Press Releases

Expenses give MPs multi-millionaire lifestyle

FOR RELEASE: Monday 13 April 00:01

MPs' generous expenses, index-linked pensions and second-home allowances give them a multi-millionaire lifestyle that their constituents could scarcely dream of, shock figures reveal today.

The effective income of the average MP is £319,165 – nearly 18 times the pay of the average voter, according to Bournemouth University tax expert Richard Teather, who has also produced a 'fat-cat ranking' for each of our Westminster representatives.

In his report, for the independent think-tank the Adam Smith Institute, Teather takes MPs' basic salaries – ranging from£64,766 for backbenchers to £194,000 for the Prime Minister – and adds in their pension rights, another £17,357 for backbenchers, up to £52,059 for Gordon Brown.

But what is the value of all those expenses claims – from barbecues to bathplugs – that the rest of us would never have a hope of getting through our employers, never mind Her Majesty's Revenue and Customs? Teather says that to pocket what the average MP claims in expenses, free of tax and National Insurance, the rest of us would have to earn £228,215.

It all amounts to a total pay package worth £319,165 – and that is just the average. Welsh Secretary Paul Murphy tops the league table with a package of pay, pensions, and expenses worth £423,932 a year. That is more than 28 times the average income of his Torfaen constituents.

On the best interest rate currently available – 1.83% from Birmingham Midshires, you would need over £23 million (£23,165,683) to get an income matching Paul Murphy's annual £423,932. You would need over £17 million (£17,440,710) to earn in interest what the average MP earns from Westminster.

The Fattest and Leanest Cats

The top ten fat cats are all Labour MPs, including Hazel Blears, Jack Straw, David Miliband and Geoff Hoon – recently embroiled in the 'three homes' row –their total income boosted by their ministerial salaries.

Eight out of the leanest ten MPs are Conservatives, including Malcolm Rifkind, John Redwood and Sir Nicholas Winterton – perhaps now chastised after taking £66,000 in expenses for 'rent' on a home owned by his family trust.

The MP who cleans up most from expenses is Ann Keen (Labour, Brentford & Isleworth), whose £167,306 expense claims are worth a staggering £283,569 before tax and National Insurance.

The Keen family is remarkable. Ann's husband Alan Keen is also an MP, with a salary and expenses package worth £330,272, and her sister Sylvia Heal is an MP as well, with a package worth £338,294. That is more than £1m (£1,071,617 in fact) between the three of them.

The Regional Fat Cats

Welsh MPs are the fattest regional cats, with earnings equivalent to £323,068 – over 20 times the pay of their constituents.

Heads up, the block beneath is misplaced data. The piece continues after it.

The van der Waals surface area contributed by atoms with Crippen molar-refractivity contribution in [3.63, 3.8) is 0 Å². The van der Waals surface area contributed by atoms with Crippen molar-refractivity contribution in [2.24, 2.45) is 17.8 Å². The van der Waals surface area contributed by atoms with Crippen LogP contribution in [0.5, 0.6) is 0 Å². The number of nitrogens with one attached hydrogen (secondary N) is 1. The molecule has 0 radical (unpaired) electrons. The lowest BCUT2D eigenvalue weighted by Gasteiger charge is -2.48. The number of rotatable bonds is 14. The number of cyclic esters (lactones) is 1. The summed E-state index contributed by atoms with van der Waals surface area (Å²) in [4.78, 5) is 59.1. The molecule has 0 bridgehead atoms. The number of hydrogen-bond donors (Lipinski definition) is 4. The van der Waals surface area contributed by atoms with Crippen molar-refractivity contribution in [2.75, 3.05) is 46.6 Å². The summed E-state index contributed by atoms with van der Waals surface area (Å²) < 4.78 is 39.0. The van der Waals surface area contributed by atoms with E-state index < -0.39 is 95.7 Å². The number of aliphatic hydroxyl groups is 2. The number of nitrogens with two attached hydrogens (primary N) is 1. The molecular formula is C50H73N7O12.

The leanest are MPs from London, at £308,881 or nearly 15 times the pay of their constituents – but that is because many London MPs live too near to Westminster to claim a second-home allowance.

Fat Kittens

Along with the £1,000 fireplaces and £550 sinks, MPs' expenses also include the costs of assistants. Teather who is the Adam Smith Institute's Senior Tax Fellow, defends the inclusion of these staff costs in the figures, pointing out that MPs routinely employ family members to boost their household income.

The most blatant was Derek Conway, who claimed for his full-time student son, but the Institute asks whether even Jacqui Smith would pay a non-relation £40,000 a year for the administrative help that her husband provides. The rest of us are challenged by HMRC when we employ relatives, and have to show that their job justifies the pay. But MPs' affairs are dealt with by a special HMRC office in Cardiff, which seems to exempt MPs from this sort of scrutiny.

In addition, much of the work of MPs' assistants involves campaigning for their re-election. Critics of the Parliamentary expenses system see this as corrupt as those MPs who claim their full expenses allowance and then make large donations to their local Party – in effect, a taxpayer subsidy to their political grouping and their general election campaign.

Adam Smith Institute Director, Dr Eamonn Butler, says the figures confirm the claim of his new book, The Rotten State of Britain, that MPs have "conspired in an organized and systematic scam against the public". Richard Teather's figures show just how extensive that scam really is. Dr Butler commented:

"MPs are always embarrassed to raise their salaries, so they decided to take 'stealth salary' instead, as expenses. They organized their affairs to get the maximum benefit – making their sister's spare room their 'main residence' or charging 20p a mile for cycling to Westminster – never imagining for a moment that their expense chits would ever see the light of day.